The old-growth forests of British Columbia are among the most magnificent forests on the planet, harbouring trees with trunks as wide as living rooms and that tower as tall as downtown skyscrapers. These forests are home to some of the largest and most charismatic animal species on Earth, including grizzly bears, mountain lions, wolves, and mountain caribou, and some of the most endangered species, like the spotted owl and white-headed woodpecker.

The Ancient Forest Alliance has generated huge media coverage, public awareness, and policy influence in less than 2 years since its founding – with only a tiny fraction of the funding base compared to other major environmental organizations. The organization has built vital new support among tourism businesses, First Nations, politicians, forestry workers, and a large diversity of citizens that will ultimately lead to success if the campaign is adequately funded.


- See the organization’s spectacular photogallery of Canada’s biggest trees and stumps: http://www.ancientforestalliance.org/galleries.php

- See the ancient forest video gallery at: http://www.ancientforestalliance.org/videos.php

- See “before” and “after” maps of the loss of ancient forests on Vancouver Island at: http://www.ancientforestalliance.org/ol ... h-maps.php



More Background Info on Lichens

The lichen species were discovered in B.C. in recent years by botanical researcher Trevor Goward. According to scientific protocol, the right to give a new species its scientific name goes to the person who describes it. However, an online auction running on each organization’s website into the fall will earn the highest bidders the right to name these lichens - whether after loved ones, themselves, or whomever they choose.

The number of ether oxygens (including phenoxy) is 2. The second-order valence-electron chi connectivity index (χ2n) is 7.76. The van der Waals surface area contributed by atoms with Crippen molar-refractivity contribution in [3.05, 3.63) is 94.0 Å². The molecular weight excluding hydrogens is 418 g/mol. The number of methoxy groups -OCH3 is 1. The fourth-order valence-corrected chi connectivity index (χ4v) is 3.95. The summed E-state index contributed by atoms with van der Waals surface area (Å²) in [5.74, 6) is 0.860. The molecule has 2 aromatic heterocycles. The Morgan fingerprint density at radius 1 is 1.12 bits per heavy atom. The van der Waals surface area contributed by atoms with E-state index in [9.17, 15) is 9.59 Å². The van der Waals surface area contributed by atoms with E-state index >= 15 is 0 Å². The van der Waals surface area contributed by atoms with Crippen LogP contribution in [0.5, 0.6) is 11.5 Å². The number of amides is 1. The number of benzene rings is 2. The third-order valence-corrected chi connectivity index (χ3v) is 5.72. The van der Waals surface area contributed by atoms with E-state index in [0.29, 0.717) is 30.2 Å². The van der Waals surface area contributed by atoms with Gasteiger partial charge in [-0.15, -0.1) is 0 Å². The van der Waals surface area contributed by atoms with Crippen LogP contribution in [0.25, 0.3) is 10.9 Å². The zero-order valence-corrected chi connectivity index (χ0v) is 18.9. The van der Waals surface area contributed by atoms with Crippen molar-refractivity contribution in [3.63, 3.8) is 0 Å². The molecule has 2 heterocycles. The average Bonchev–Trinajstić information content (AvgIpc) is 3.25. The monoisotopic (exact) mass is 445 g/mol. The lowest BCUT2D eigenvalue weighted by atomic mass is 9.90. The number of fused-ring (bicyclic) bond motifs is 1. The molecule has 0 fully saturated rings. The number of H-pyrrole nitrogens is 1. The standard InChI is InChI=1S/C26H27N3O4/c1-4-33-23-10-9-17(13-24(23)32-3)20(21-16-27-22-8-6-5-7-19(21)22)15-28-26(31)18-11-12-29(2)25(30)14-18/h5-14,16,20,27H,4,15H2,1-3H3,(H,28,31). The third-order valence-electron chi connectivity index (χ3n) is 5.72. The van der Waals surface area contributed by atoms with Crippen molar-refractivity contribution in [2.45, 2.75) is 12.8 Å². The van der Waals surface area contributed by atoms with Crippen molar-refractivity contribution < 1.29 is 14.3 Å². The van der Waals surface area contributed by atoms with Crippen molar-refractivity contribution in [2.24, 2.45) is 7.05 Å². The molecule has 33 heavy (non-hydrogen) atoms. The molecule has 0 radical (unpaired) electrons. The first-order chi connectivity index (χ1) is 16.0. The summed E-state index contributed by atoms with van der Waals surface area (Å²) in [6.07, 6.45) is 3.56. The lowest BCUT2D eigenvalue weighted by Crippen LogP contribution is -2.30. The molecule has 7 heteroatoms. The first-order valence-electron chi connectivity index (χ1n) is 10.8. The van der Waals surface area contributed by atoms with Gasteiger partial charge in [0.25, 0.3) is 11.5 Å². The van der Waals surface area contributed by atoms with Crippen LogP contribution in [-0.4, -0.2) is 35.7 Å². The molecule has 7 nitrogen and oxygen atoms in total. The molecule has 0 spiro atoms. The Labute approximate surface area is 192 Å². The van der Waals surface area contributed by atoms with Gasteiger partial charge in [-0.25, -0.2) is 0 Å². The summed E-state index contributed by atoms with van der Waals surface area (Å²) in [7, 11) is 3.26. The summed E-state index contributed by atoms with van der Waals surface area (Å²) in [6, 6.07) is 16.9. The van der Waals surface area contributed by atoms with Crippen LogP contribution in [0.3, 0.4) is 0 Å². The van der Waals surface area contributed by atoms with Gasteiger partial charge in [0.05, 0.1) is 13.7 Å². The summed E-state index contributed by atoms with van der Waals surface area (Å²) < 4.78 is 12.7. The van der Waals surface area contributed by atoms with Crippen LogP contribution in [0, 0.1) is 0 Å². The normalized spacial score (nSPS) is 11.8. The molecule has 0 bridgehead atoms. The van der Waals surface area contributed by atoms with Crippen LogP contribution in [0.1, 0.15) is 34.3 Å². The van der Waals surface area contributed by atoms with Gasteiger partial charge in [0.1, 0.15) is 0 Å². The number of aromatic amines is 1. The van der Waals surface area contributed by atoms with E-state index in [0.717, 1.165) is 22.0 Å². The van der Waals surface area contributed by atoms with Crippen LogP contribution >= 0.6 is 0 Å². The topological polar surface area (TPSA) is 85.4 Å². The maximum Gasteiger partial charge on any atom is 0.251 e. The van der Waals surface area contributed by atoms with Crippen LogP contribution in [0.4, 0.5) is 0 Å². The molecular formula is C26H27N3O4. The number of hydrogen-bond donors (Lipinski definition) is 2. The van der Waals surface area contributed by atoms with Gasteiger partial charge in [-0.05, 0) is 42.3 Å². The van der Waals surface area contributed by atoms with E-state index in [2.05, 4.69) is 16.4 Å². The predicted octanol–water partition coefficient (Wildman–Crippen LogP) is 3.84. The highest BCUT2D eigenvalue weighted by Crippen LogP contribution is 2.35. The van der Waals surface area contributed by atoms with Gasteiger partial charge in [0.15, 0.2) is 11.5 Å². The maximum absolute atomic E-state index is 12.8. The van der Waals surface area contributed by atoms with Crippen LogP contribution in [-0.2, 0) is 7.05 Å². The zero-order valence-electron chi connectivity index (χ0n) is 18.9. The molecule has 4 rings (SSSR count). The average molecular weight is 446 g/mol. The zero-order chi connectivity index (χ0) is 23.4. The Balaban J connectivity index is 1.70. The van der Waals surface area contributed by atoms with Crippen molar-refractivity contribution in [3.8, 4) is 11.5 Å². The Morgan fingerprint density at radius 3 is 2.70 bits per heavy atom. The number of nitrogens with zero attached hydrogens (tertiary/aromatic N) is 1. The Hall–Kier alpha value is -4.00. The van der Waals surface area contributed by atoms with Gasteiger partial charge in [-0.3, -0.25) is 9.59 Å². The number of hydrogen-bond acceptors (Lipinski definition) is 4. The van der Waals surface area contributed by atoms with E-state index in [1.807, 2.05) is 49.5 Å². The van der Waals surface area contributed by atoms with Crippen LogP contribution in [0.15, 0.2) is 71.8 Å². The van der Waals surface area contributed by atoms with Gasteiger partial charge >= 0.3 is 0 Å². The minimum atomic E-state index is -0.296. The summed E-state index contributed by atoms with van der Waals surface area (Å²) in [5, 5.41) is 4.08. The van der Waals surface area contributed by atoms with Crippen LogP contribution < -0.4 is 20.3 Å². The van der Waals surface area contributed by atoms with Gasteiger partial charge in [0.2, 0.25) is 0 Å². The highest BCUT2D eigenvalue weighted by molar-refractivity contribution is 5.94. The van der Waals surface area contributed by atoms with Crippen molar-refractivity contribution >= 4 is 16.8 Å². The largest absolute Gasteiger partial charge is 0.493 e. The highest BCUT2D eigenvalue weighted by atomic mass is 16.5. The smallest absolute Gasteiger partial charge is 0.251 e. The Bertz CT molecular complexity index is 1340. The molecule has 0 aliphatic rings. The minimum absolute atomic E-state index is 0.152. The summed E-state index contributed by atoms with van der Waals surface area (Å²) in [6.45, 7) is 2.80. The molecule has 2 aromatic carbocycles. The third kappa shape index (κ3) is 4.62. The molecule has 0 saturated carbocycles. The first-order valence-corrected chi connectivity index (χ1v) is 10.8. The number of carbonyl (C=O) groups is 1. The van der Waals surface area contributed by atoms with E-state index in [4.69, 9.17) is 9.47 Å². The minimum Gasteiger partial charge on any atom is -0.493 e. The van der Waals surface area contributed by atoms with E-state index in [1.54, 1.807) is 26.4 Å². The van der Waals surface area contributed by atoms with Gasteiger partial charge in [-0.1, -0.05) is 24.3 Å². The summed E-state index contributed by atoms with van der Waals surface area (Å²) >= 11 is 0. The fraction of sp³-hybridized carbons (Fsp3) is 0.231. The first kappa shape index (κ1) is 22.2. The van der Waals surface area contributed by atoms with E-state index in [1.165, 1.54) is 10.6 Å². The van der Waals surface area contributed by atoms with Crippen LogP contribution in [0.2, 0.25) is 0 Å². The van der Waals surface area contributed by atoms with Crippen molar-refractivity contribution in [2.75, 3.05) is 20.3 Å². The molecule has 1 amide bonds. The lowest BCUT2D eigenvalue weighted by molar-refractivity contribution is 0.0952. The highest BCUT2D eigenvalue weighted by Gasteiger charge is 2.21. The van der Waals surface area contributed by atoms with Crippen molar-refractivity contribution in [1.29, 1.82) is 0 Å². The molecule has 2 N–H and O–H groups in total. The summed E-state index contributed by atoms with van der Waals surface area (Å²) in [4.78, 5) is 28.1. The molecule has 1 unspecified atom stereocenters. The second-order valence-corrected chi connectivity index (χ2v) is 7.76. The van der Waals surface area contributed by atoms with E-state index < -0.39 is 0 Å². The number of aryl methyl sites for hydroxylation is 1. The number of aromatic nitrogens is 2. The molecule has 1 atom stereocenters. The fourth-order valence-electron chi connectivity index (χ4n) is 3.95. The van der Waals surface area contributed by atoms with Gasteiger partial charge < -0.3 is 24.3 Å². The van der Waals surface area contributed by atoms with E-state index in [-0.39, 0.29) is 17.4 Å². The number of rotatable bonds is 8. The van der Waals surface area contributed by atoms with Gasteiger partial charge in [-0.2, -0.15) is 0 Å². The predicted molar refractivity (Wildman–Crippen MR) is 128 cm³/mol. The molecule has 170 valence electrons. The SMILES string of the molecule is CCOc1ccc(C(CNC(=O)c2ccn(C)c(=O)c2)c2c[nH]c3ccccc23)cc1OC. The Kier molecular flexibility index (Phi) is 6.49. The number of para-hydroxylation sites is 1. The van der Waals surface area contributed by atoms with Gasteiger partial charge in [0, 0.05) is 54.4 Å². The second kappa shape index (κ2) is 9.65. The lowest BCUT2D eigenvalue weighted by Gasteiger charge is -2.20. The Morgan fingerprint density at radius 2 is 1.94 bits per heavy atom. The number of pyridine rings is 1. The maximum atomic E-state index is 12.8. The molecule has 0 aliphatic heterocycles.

Lichens are small, stationary organisms often mistaken for plants, but better thought of as cooperative (symbiotic) unions of fungi and algae. Instead of invading or scavenging like other fungi, lichen fungi live off sugars from tiny photosynthetic algal cells maintained within the body of the lichen. Lichens are sometimes thought of as fungi that have discovered agriculture.

Many lichens are sensitive to pollution and disturbance and become rare in urbanized and industrialized landscapes. The conversion of old-growth forests to tree plantations is taking a particularly heavy toll on the abundance and diversity of lichens in British Columbia. Some lichens provide critical winter food for animals like mountain caribou in B.C.’s inland rainforests and black-tailed deer in B.C.’s coastal rainforests.

Lichens come in many shapes and sizes. The lichen on loan to the Ancient Forest Alliance is a Bryoria or “Horsehair Lichen”, which forms elegant black tresses on the branches of trees in old-growth forests. The Land Conservancy’s lichen is a Parmelia or “Crottle Lichen”, consisting of strap-like lobes pale greyish above and black below. It too inhabits the branches of trees, and grows in the Clearwater Valley, where TLC is working with Goward to create a critical wildlife corridor for southern Wells Gray Park.